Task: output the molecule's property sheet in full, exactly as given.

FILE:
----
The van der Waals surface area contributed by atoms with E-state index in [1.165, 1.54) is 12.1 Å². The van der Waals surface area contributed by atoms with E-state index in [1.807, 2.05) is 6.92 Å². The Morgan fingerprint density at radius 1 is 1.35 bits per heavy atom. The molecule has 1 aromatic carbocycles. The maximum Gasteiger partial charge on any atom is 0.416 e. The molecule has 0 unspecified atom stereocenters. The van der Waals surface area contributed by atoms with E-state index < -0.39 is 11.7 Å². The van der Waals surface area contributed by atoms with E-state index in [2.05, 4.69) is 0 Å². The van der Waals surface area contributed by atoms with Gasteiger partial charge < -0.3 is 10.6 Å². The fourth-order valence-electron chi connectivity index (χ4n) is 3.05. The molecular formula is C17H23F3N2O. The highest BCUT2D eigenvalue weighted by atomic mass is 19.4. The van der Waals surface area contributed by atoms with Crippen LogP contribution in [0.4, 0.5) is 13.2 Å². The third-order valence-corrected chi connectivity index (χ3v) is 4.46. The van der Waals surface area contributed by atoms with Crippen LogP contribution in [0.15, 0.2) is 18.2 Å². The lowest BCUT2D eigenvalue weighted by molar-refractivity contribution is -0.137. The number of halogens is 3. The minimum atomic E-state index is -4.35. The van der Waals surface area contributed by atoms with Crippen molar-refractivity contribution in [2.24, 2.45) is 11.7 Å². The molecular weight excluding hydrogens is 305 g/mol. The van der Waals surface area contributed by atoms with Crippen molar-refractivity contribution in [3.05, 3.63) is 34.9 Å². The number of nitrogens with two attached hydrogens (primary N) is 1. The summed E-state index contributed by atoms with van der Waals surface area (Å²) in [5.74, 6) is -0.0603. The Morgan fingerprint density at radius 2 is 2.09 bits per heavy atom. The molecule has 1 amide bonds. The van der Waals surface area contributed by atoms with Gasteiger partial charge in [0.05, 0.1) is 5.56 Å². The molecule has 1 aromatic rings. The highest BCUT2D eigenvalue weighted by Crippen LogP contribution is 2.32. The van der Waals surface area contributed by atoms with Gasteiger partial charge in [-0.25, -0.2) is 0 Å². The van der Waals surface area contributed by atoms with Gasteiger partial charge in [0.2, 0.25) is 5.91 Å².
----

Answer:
The van der Waals surface area contributed by atoms with E-state index in [1.165, 1.54) is 12.1 Å². The van der Waals surface area contributed by atoms with E-state index in [1.807, 2.05) is 6.92 Å². The Morgan fingerprint density at radius 1 is 1.35 bits per heavy atom. The molecule has 1 aromatic carbocycles. The maximum Gasteiger partial charge on any atom is 0.416 e. The molecule has 0 unspecified atom stereocenters. The van der Waals surface area contributed by atoms with E-state index < -0.39 is 11.7 Å². The van der Waals surface area contributed by atoms with E-state index in [2.05, 4.69) is 0 Å². The van der Waals surface area contributed by atoms with Gasteiger partial charge < -0.3 is 10.6 Å². The fourth-order valence-electron chi connectivity index (χ4n) is 3.05. The molecular formula is C17H23F3N2O. The highest BCUT2D eigenvalue weighted by atomic mass is 19.4. The van der Waals surface area contributed by atoms with Crippen LogP contribution in [0.4, 0.5) is 13.2 Å². The third-order valence-corrected chi connectivity index (χ3v) is 4.46. The van der Waals surface area contributed by atoms with Crippen LogP contribution in [0.15, 0.2) is 18.2 Å². The lowest BCUT2D eigenvalue weighted by molar-refractivity contribution is -0.137. The number of halogens is 3. The minimum atomic E-state index is -4.35. The van der Waals surface area contributed by atoms with Crippen molar-refractivity contribution in [2.24, 2.45) is 11.7 Å². The molecular weight excluding hydrogens is 305 g/mol. The van der Waals surface area contributed by atoms with Crippen molar-refractivity contribution in [3.05, 3.63) is 34.9 Å². The number of nitrogens with two attached hydrogens (primary N) is 1. The summed E-state index contributed by atoms with van der Waals surface area (Å²) in [5.74, 6) is -0.0603. The Morgan fingerprint density at radius 2 is 2.09 bits per heavy atom. The molecule has 1 amide bonds. The van der Waals surface area contributed by atoms with Gasteiger partial charge in [0.05, 0.1) is 5.56 Å². The molecule has 1 aromatic rings. The highest BCUT2D eigenvalue weighted by Crippen LogP contribution is 2.32. The van der Waals surface area contributed by atoms with Gasteiger partial charge in [-0.25, -0.2) is 0 Å². The van der Waals surface area contributed by atoms with Gasteiger partial charge in [0.2, 0.25) is 5.91 Å².